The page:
By Prince Okafor
Ahead of the planned divestment of oil leases by International Oil Companies (IOCs) due in 2019, some indigenous oil producers have called for a stable fiscal framework to make the bidding rounds competitive.
Speaking during the Aspen Energy Roundtable in Lagos, titled: “Growing Nigerian Independents to World Class Exploration and Production Companies,” the former Director, Department of Petroleum Resources (DPR), Osten Olorunsola, stressed the need for operators in Nigeria’s petroleum industry to always consider trends in the global energy demand before making their business decisions.
He stated that: “Apart from rising demands and supply deficits, the sub-Sahara Africa energy sector is huge and will continue to widen growth opportunity for Nigeria. Nigeria should begin to move away from exporting crude oil.
“It is very necessary that we consider the growing impact of shale oil, technology advancement and the ongoing penetration of electric cars and the broader mobility revelation.
“Crude oil buyers are now net exporters, LNG is overtaking pipelines and technologies is allowing faster break through.”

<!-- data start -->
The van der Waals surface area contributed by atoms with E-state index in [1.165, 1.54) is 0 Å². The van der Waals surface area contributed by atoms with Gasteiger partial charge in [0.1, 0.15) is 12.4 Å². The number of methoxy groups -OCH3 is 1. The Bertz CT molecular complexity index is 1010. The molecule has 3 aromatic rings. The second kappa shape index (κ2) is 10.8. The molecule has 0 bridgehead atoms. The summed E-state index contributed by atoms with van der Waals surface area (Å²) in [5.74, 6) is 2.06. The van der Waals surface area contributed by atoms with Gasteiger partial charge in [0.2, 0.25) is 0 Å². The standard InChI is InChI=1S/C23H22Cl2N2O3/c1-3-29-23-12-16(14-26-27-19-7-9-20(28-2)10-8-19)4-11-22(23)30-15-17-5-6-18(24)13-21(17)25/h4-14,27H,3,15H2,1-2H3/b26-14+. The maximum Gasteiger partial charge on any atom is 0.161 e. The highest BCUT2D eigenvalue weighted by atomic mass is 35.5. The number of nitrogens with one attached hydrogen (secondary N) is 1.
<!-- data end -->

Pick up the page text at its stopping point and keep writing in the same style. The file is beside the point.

In his remarks, the Managing Director of Vertex Energy, Mr. Segun Olujobi, noted that China is making deliberate efforts to move away from internal combustion engine, adding that, “With that, you can understand why, there are concerns about the environment and they don’t have oil. This is a big issue for us.
“So we must ensure that we make our fiscal framework is very competitive, even if you put money on the table it is far more important to keep independents growing to create jobs, peace in the Niger Delta and create the volumes needed to grow our economy.
“The focus should not be on rent for government, the focus should be on investments, on jobs even if we have to leave some money on the table. We should focus on incentivising investments.”
In a keynote address delivered by Mr. Austin Avuru, Chief Executive Officer, Seplat Production Development Company, said that local firms should build good corporate governance structure, diversify their portfolio with multiple sources of income and varying risk profile and sustainably grow production and reserves to be competitive.
He noted that large volume of reserves would soon be available for grabs as many OMLs expire in the near term, particularly the Shell Joint Venture licenses in 2019.
Avuru emphasized the need to encourage more local content implementation in Nigeria’s oil sector, saying: “Local content without capacity development is meaningless.”
Investigations shows that operators in the oil sector are already set to acquire N4.3 trillion asset divestments by IOCs, which are expected to expire between 2017 and 2019.
Since 2010, three IOCs, Shell, Chevron, ConocoPhillips, have divested 24 Oil Mining Leases (OMLs) worth $10.78 billion which 13 indigenous exploration and production companies acquired with loans from consortiums of local banks.